TORONTO, (April 26, 2016) ---Chiefs of Ontario and the Ontario Ministry of Energy have agreed to move forward on a number of key issues following the second meeting of the First Nations Energy Table held in Timmins last week. The purpose of the First Nations Energy Table is to provide a forum for Ontario’s First Nation leadership, the Ontario government, and its agency’s leaders to identify, discuss and work to address issues and opportunities relating to Ontario’s energy sector.
“We are working together to ensure that in the immediate future First Nations will not only be consulted in a matter which represents equal partnership, but also empowers our communities to participate in Resource Revenue Sharing, as well as other economic opportunities within Ontario’s vast energy sector,” said Ontario Regional Chief Isadore Day, who co-chaired the meeting with Energy Minister Bob Chiarelli.
“Our progress in this bi-lateral relationship on energy is evidence that the Political Accord between Chiefs of Ontario and the Province has accelerated a stronger government-to-government relationship,” said Regional Chief Day. “The Energy Table is holistic and aims to enable First Nations and the Ontario government to build a stronger, collaborative working relationship based on inclusion and mutual respect for each party’s concerns and interests.”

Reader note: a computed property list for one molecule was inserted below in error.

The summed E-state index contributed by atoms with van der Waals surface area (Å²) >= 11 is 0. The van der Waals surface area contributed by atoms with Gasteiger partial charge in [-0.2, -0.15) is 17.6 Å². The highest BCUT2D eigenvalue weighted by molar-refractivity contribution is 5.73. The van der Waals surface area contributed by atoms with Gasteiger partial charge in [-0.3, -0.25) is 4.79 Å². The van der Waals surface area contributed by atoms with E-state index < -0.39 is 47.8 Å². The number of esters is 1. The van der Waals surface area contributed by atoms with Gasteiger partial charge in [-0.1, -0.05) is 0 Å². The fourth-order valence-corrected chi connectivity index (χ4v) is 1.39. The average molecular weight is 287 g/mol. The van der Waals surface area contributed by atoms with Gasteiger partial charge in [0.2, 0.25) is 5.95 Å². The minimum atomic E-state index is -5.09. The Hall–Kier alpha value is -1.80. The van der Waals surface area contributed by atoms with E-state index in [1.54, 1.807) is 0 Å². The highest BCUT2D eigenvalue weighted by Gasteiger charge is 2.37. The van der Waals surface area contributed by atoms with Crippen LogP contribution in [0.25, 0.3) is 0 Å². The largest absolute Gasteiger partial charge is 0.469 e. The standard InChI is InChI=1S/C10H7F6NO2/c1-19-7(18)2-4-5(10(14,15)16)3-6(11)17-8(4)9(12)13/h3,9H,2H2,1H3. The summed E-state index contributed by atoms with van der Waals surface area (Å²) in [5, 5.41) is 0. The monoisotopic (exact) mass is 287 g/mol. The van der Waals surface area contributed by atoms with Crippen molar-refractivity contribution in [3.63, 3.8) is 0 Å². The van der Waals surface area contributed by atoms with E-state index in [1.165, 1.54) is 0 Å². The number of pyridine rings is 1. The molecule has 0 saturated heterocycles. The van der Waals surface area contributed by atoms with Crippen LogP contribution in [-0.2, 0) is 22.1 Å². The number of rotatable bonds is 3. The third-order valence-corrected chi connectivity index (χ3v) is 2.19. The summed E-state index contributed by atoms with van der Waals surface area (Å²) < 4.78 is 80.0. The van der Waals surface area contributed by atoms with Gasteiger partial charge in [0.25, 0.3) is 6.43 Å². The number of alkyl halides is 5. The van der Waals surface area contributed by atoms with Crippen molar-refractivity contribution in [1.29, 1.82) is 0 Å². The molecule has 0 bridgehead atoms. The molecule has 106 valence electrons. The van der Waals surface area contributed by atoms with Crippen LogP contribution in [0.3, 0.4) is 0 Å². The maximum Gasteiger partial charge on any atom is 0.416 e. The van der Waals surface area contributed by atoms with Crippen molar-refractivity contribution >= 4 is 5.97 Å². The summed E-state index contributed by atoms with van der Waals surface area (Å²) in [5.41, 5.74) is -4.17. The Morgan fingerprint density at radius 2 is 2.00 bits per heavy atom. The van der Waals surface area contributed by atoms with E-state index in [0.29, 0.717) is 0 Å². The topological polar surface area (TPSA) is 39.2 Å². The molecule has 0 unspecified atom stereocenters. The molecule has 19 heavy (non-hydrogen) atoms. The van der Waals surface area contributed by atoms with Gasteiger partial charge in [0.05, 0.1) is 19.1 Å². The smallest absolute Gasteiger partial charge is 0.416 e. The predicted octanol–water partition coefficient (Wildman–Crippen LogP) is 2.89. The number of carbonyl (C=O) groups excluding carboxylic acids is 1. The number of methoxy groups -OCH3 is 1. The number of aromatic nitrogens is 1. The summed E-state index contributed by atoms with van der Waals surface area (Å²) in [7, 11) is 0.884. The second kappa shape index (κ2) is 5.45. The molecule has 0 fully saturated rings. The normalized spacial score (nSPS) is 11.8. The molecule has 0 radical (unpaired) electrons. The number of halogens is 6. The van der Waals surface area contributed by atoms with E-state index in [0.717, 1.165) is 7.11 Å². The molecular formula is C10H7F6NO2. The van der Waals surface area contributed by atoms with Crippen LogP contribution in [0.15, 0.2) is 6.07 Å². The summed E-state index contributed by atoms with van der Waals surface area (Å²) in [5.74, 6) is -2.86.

It also aims to improve the mechanisms of communication while increasing understanding creating new opportunities for government, business and First Nations to work together. The Energy Table stems from Resolution 12/24 passed in 2012 by the Chiefs of Ontario that calls for the development of a province wide First Nation’s Long-Term Energy Plan.
The province has pledged to continue to ensure renewable energy procurement projects with local support and competitive prices, as well as projects with First Nation and Métis participation.
“By strengthening our collaborative dialogue we are achieving real progress in addressing energy policy priorities important to First Nations communities. We will continue to build on our success in Timmins to find meaningful opportunities for First Nations participation in clean energy development and long term planning,” said the Honourable Bob Chiarelli, Minister of Energy.
Ontario just announced the second phase of the competitive Large Renewable Procurement (LRP) process. A Request for Qualifications process will be issued by August 1, 2016 for 930 megawatts (MW) of renewable energy from solar photovoltaic, wind, hydroelectric and bio-energy sources, following engagement with stakeholders, municipalities and Indigenous communities.
In the meantime, we will continue to discuss and deal with outstanding grievances, which include the flooding of Treaty lands; high electricity rates; and the provincial Long-Term Energy Plan (LTEP) and implications for First Nations.